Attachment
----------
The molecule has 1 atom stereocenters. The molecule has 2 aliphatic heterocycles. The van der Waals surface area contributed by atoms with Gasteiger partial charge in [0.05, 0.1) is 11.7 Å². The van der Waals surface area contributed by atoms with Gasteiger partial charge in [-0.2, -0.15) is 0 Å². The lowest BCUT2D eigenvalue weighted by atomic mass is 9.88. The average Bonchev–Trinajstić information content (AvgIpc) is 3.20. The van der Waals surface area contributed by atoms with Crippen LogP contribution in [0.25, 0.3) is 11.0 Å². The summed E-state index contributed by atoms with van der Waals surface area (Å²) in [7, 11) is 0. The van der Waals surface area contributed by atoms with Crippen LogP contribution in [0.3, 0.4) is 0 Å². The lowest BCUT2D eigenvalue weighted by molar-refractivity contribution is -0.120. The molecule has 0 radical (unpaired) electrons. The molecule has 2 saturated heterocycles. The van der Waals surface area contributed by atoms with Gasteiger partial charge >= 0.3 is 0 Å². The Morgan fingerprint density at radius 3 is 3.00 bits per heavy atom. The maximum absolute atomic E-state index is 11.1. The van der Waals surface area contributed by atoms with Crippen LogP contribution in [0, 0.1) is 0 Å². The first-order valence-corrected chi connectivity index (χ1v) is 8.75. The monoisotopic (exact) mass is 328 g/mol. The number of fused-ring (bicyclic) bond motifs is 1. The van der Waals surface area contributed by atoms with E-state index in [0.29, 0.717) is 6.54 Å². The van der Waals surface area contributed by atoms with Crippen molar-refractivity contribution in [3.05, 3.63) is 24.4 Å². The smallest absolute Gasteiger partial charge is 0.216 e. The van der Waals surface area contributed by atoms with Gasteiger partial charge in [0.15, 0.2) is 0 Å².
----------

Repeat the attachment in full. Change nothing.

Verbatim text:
The molecule has 1 atom stereocenters. The molecule has 2 aliphatic heterocycles. The van der Waals surface area contributed by atoms with Gasteiger partial charge in [0.05, 0.1) is 11.7 Å². The van der Waals surface area contributed by atoms with Gasteiger partial charge in [-0.2, -0.15) is 0 Å². The lowest BCUT2D eigenvalue weighted by atomic mass is 9.88. The average Bonchev–Trinajstić information content (AvgIpc) is 3.20. The van der Waals surface area contributed by atoms with Crippen LogP contribution in [0.25, 0.3) is 11.0 Å². The summed E-state index contributed by atoms with van der Waals surface area (Å²) in [7, 11) is 0. The van der Waals surface area contributed by atoms with Crippen LogP contribution in [0.3, 0.4) is 0 Å². The lowest BCUT2D eigenvalue weighted by molar-refractivity contribution is -0.120. The molecule has 0 radical (unpaired) electrons. The molecule has 2 saturated heterocycles. The van der Waals surface area contributed by atoms with Gasteiger partial charge >= 0.3 is 0 Å². The Morgan fingerprint density at radius 3 is 3.00 bits per heavy atom. The maximum absolute atomic E-state index is 11.1. The van der Waals surface area contributed by atoms with Crippen LogP contribution in [0, 0.1) is 0 Å². The first-order valence-corrected chi connectivity index (χ1v) is 8.75. The monoisotopic (exact) mass is 328 g/mol. The number of fused-ring (bicyclic) bond motifs is 1. The van der Waals surface area contributed by atoms with E-state index in [0.29, 0.717) is 6.54 Å². The van der Waals surface area contributed by atoms with Crippen molar-refractivity contribution in [3.05, 3.63) is 24.4 Å². The smallest absolute Gasteiger partial charge is 0.216 e. The van der Waals surface area contributed by atoms with Gasteiger partial charge in [0.15, 0.2) is 0 Å².